This was first published in 2016 – do you think the locations for Best Instagram taking are still as popular – or have new places stepped up to be ‘social’ stars?
Waiheke Island is Instagram’s most popular Kiwi destination
Instagram has named New Zealand’s top ten visitor attractions for 2015, based on the number of images geo-tagged to specific locations. Kiwis and international visitors shared the most pictures fromWaiheke Island. Worldwide, some 80 million images are posted to Instagram every day, making the platform a huge canvas for New Zealand.
Tourism New Zealand General Manager, Australia Tony Saunders said New Zealand scenery is unparalleled so travellers love to capture the spectacular surroundings and share it with their friends and family on social media.
“Thousands of Australians head over to Waiheke Island each year to view beautiful vineyards, olive groves and beaches so we weren’t surprised to see it named the most Instagrammed spot in New Zealand.
“We get a huge amount of people sharing their photos of Waiheke Island and the rest of the country via @purenewzealand and the hashtag #NZMustDo. We love that travellers want to share their journey and the stunning landscapes.”
“In my early 20s, I purchased my first oilskin jacket, sleeping bag, ground sheet and backpack from the Paddy Pallin store in Sydney – what great gear it was for us young bushwalkers. Paddy was a legend even then, and his exploits were told around campfires in the bush. it’s nice to read this (below) and remember those wonderful days trudging through remote areas of Australia and having a good tent, oilskin and groundsheet that I could trust.” – Travelgaltravels author
From ground sheets made out of his mother’s oilskin tablecloth to establishing one of Australia’s first and number one adventure wear stores, Frank ‘Paddy’ Pallin pioneered the way for outdoor exploring within the country.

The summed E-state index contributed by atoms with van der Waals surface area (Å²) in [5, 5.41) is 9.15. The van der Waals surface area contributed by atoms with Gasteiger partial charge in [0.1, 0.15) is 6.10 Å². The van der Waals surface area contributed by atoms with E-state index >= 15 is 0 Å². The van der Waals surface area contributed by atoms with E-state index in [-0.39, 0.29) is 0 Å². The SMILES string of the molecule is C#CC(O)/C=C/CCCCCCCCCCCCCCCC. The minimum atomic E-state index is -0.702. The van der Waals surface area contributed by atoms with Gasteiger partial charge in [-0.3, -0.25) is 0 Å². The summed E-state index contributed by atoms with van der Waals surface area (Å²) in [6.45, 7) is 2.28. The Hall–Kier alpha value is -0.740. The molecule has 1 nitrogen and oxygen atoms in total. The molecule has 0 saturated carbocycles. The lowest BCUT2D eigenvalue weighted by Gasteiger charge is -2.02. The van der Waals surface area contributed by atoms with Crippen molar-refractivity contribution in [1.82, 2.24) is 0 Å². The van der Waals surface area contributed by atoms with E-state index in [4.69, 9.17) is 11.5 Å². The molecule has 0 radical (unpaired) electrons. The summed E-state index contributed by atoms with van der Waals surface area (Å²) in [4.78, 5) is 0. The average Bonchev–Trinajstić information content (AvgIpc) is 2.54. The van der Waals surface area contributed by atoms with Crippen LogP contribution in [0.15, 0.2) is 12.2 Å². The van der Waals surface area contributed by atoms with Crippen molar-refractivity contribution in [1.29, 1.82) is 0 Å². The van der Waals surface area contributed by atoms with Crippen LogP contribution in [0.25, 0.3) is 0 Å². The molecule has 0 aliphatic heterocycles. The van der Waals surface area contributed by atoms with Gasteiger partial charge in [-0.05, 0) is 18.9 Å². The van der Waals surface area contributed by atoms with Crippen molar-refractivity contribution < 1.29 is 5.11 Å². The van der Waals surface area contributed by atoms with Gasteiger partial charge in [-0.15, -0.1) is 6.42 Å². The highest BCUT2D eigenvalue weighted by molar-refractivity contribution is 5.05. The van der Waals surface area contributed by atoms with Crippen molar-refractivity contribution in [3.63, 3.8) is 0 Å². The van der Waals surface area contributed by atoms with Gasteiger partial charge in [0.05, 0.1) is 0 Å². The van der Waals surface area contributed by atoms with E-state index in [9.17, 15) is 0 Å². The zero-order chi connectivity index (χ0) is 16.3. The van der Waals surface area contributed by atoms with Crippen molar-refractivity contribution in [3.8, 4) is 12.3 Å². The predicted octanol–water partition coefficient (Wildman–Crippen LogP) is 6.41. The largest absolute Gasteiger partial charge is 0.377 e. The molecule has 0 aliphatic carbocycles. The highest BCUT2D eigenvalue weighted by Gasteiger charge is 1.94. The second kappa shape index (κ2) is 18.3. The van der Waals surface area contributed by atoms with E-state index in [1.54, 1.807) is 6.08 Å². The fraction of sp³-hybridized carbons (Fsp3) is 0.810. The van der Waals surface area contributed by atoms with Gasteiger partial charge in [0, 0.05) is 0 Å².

Moving from the UK to Australia in the late 1920s, Frank Pallin – affectionately known to friends as ‘Paddy’ – used every spare moment out of his insurance job to head outdoors and explore New South Wales. It was only fitting, then, a series of events and interests following his redundancy in 1930 led to him sewing water buckets and ground sheets, which he later sold to bushwalkers. These were the first steps toward the 13 current Paddy Pallin Outdoor Camping, Equipment and Clothing Stores.
Immersed in the outdoor adventure culture, Paddy Pallin would spend every opportunity right up to his old age exploring the country. In the early years of business, Paddy, his business associate Oliver and son Rob were making their own products under the Paddy Pallin name. As new technologies such as Gore-Tex came into production, the equipment reached new capabilities, which excited Paddy who was fascinated with the thrill of making materials and adventure wear items more durable, reliable and lightweight so the overall experience of the adventurist was improved.
“Paddy (the man) always wanted to get people out walking and that included people who had never tried it before and wanted to give it a go,” says Tim Pallin, managing director of Paddy Pallin stores. “He was very supportive of people right at the beginning of their bushwalking careers and I hope Paddy Pallin, the company, still inspires that today in encouraging more people to get out and appreciate the Australian wilderness and explore.”
Paddy Pallin started in a one-floor building in George Street in Sydney before opening in Katoomba, Jindabyne, Canberra, Melbourne and later, Launceston, which became the first franchised location. Currently there are 13 Paddy Pallin stores throughout the country.
In the 1930s and 1940s, Paddy’s personal expeditions led the way to discoveries of popular walking tracks that are still used today, such as Point Possibility in Morton National Park.
When Paddy’s interest in skiing grew in 1955, so did the Paddy Pallin business. Equipment stocked in Paddy Pallin stores began to showcase some of the newest and best materials for skiing alongside their rapidly growing adventure wear ranges. Initiatives such as the Paddy Pallin Cross-Country Ski Classic and the Paddy Pallin Rogaine orientation program further showcase Paddy’s love for outdoor adventure and youth education.